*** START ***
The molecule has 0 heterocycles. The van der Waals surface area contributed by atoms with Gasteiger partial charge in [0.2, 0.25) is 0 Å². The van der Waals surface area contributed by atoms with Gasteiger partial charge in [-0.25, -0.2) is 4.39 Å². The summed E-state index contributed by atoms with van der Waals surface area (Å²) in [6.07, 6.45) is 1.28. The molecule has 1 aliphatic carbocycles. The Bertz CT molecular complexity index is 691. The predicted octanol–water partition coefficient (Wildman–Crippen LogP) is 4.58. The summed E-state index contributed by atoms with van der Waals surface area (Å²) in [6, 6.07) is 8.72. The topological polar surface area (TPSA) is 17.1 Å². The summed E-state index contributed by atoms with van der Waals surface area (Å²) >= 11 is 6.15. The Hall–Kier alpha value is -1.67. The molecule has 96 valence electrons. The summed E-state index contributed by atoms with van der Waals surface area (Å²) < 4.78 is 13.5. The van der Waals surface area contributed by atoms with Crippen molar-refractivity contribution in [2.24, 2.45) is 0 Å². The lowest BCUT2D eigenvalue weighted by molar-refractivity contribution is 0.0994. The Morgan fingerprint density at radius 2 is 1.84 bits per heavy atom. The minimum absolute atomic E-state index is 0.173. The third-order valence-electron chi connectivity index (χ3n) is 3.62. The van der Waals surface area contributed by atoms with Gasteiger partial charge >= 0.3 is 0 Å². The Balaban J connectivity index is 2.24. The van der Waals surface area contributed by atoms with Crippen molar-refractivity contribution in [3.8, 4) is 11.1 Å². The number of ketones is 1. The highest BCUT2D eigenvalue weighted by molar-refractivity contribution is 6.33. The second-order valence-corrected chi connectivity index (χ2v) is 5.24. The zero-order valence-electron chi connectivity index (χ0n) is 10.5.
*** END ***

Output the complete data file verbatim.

The molecule has 0 heterocycles. The van der Waals surface area contributed by atoms with Gasteiger partial charge in [0.2, 0.25) is 0 Å². The van der Waals surface area contributed by atoms with Gasteiger partial charge in [-0.25, -0.2) is 4.39 Å². The summed E-state index contributed by atoms with van der Waals surface area (Å²) in [6.07, 6.45) is 1.28. The molecule has 1 aliphatic carbocycles. The Bertz CT molecular complexity index is 691. The predicted octanol–water partition coefficient (Wildman–Crippen LogP) is 4.58. The summed E-state index contributed by atoms with van der Waals surface area (Å²) in [6, 6.07) is 8.72. The topological polar surface area (TPSA) is 17.1 Å². The summed E-state index contributed by atoms with van der Waals surface area (Å²) >= 11 is 6.15. The Hall–Kier alpha value is -1.67. The molecule has 96 valence electrons. The summed E-state index contributed by atoms with van der Waals surface area (Å²) < 4.78 is 13.5. The van der Waals surface area contributed by atoms with Crippen molar-refractivity contribution in [2.24, 2.45) is 0 Å². The lowest BCUT2D eigenvalue weighted by molar-refractivity contribution is 0.0994. The Morgan fingerprint density at radius 2 is 1.84 bits per heavy atom. The minimum absolute atomic E-state index is 0.173. The third-order valence-electron chi connectivity index (χ3n) is 3.62. The van der Waals surface area contributed by atoms with Gasteiger partial charge >= 0.3 is 0 Å². The Balaban J connectivity index is 2.24. The van der Waals surface area contributed by atoms with Crippen molar-refractivity contribution in [3.8, 4) is 11.1 Å². The number of ketones is 1. The highest BCUT2D eigenvalue weighted by molar-refractivity contribution is 6.33. The second-order valence-corrected chi connectivity index (χ2v) is 5.24. The zero-order valence-electron chi connectivity index (χ0n) is 10.5.